Whether it’s for Easter dinner or just a big family gathering, nothing is easier to make or pleases a crow quite like a baked ham. Since hams are sold fully cooked, the heavy lifting has already been done for you. All you need to do is warm it up, slice, and serve. In fact, the most complicated part may actually be the shopping. Read on for a quick course on how to choose a ham.
Watch our Video Recipe to learn how to score the ham, make and apply the glaze, and how to whip up a sauce using the pan juices.
What is a ham? At its most basic, it’s a hind leg of pork, but that definition doesn’t tell you whether the meat has been salt-cured, brine-cured, smoked, air-dried, aged, cooked, or some combination of all of those. Ham can be prepared in numerous ways, but for the traditional Easter ham, you’ll want one that’s been cured with a brine, then smoked and fully cooked. These are called city hams, as opposed to uncooked country hams, which are cured by rubbing the meat directly with salt and sugar. Pretty much all the cooked hams you see in the supermarket are going to be city hams.
Most producers today brine their hams by injecting them with a curing solution of water, salt, sugar, and usually phosphates and nitrites as well. The amount of water in the ham determines its grade, which you’ll find on the label.
The two highest grades of ham are sold as either whole or half hams. For up to 14 people, a half-ham is sufficient.
The butt half is the upper part of the ham. Its meat tends to be very tender and flavorful—but it often contains part of the hip bone, which makes carving a little awkward.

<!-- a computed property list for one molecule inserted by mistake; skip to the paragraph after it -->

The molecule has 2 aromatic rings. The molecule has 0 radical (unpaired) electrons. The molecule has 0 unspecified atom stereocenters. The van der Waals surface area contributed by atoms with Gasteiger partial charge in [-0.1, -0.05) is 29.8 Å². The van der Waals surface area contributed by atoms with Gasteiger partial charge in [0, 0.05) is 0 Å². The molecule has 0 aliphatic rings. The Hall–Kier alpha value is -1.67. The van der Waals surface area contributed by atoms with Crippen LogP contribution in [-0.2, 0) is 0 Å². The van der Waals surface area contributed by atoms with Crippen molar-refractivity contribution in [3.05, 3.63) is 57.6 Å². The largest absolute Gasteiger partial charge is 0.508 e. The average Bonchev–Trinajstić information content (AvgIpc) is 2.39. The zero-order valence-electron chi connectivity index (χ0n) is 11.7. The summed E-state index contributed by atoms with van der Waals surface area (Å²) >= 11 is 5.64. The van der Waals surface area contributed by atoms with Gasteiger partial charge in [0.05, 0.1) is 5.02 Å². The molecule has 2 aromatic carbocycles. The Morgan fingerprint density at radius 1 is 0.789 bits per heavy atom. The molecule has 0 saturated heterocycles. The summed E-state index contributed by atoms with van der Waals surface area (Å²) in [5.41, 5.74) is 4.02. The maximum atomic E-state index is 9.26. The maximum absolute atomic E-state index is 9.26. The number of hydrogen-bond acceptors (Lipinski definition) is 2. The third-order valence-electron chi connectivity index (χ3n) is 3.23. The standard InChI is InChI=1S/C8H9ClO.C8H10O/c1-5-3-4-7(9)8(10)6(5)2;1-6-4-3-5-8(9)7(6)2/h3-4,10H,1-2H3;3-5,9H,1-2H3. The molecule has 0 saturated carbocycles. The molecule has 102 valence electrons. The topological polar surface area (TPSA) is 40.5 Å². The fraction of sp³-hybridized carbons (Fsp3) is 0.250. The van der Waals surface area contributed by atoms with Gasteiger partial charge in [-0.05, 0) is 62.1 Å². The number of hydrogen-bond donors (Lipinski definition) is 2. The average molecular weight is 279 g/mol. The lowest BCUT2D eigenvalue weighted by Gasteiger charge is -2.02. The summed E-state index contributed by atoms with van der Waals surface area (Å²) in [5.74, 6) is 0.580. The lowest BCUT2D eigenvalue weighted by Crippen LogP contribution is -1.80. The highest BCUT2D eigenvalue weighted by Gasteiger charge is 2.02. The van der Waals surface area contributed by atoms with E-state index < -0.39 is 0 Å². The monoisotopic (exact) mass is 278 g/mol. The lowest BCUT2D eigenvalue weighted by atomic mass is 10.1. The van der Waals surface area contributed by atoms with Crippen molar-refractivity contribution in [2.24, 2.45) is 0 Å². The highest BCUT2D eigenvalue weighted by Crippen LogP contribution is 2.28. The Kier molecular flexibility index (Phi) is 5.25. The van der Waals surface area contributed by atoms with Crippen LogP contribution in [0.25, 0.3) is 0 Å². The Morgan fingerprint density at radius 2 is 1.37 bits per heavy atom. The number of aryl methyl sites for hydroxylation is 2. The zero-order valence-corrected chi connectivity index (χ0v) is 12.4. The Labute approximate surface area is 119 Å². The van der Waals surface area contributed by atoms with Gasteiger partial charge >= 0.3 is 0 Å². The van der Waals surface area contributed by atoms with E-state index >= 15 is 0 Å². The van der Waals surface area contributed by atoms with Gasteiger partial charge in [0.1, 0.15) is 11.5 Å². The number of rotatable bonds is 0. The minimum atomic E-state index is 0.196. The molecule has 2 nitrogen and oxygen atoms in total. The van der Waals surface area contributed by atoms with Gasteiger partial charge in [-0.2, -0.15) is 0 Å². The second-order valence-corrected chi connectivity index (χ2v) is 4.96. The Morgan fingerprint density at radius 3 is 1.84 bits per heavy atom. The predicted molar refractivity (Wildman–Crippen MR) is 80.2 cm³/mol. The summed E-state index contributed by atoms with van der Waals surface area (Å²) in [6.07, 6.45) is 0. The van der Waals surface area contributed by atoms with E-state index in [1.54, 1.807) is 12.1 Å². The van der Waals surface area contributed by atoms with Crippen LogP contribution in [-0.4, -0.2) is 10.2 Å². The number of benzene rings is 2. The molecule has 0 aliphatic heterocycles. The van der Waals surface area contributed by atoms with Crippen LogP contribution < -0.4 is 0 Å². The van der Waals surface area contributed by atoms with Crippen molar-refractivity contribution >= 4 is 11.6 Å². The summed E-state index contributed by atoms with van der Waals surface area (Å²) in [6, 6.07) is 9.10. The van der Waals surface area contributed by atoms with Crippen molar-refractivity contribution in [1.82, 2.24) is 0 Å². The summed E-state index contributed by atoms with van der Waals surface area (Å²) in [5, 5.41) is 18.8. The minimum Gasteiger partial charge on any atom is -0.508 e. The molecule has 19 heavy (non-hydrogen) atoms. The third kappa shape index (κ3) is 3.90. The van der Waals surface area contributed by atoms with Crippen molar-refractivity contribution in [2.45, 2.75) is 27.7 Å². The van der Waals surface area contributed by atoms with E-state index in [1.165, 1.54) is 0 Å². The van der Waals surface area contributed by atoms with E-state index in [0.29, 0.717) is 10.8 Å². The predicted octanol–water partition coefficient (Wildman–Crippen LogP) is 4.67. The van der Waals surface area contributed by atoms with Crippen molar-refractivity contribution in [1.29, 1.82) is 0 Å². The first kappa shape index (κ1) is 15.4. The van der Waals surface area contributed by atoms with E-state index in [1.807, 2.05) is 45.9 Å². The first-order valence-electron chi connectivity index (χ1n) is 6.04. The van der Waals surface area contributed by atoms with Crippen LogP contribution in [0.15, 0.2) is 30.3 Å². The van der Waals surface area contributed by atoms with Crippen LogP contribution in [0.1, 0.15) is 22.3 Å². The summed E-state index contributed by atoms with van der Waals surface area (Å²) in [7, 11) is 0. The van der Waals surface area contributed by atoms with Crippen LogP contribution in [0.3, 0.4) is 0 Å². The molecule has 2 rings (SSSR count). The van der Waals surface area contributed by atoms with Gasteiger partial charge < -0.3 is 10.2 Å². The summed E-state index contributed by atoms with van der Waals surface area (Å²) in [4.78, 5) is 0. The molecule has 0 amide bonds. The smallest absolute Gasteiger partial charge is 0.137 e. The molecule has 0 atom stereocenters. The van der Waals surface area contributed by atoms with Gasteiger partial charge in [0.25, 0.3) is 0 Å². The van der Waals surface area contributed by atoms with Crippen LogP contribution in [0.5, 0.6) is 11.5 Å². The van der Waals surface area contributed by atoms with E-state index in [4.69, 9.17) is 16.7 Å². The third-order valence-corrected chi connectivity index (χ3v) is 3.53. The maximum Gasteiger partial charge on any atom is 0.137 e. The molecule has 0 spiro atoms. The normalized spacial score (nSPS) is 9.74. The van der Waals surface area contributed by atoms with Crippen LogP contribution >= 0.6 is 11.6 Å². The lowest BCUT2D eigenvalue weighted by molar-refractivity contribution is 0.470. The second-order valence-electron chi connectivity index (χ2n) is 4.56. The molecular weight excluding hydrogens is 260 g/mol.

The shank half is the lower part of the ham. It’s easier to carve, but because the muscles in this region get more exercise, this cut is tougher and chewier.
Get Bruce Weinstein and Mark Scarbrough’s tips for how to carve a ham tableside.
I prefer bone-in hams over boneless. I find that any meat cooked on the bone has better flavor, and in the case of ham, it also has better texture. When producers remove the bone from a ham, they have to then reshape the meat (in a machine called a vacuum tumbler) so it won’t fall apart when sliced. This can give boneless ham a bit of a spongy texture. And there’s one more reason I like bone-in hams: the leftover bone is great for flavoring soups, beans and other dishes. If you can only find boneless ham, try to pick one that has the natural shape of the leg, which indicates that it was minimally tumbled.
“Spiral-cut” hams are partially boned hams that have been sliced before packaging. I don’t recommend them because they tend to dry out when baked, and they often come already coated with a commercial-tasting glaze.
Where can you buy quality, high-grade hams? See Resources on page 3. . .
Vande Rose Farms’ bone-in half ham (which Bruce Aidells helped develop) is produced without antibiotics or hormones from the Duroc heritage pork breed; it’s $85 for a 7- to 8-pound ham at PreferredMeats.com.
Jones Dairy Farm’s old-fashioned bone-in hickory smoked half-ham is available for $90 for a 10- to 14-pound ham (average 12 pounds).
Harrington’s of Vermont makes traditional bone-in hams by smoking them over corncobs and maple; a 6-12-pound half-ham starts at $54.95.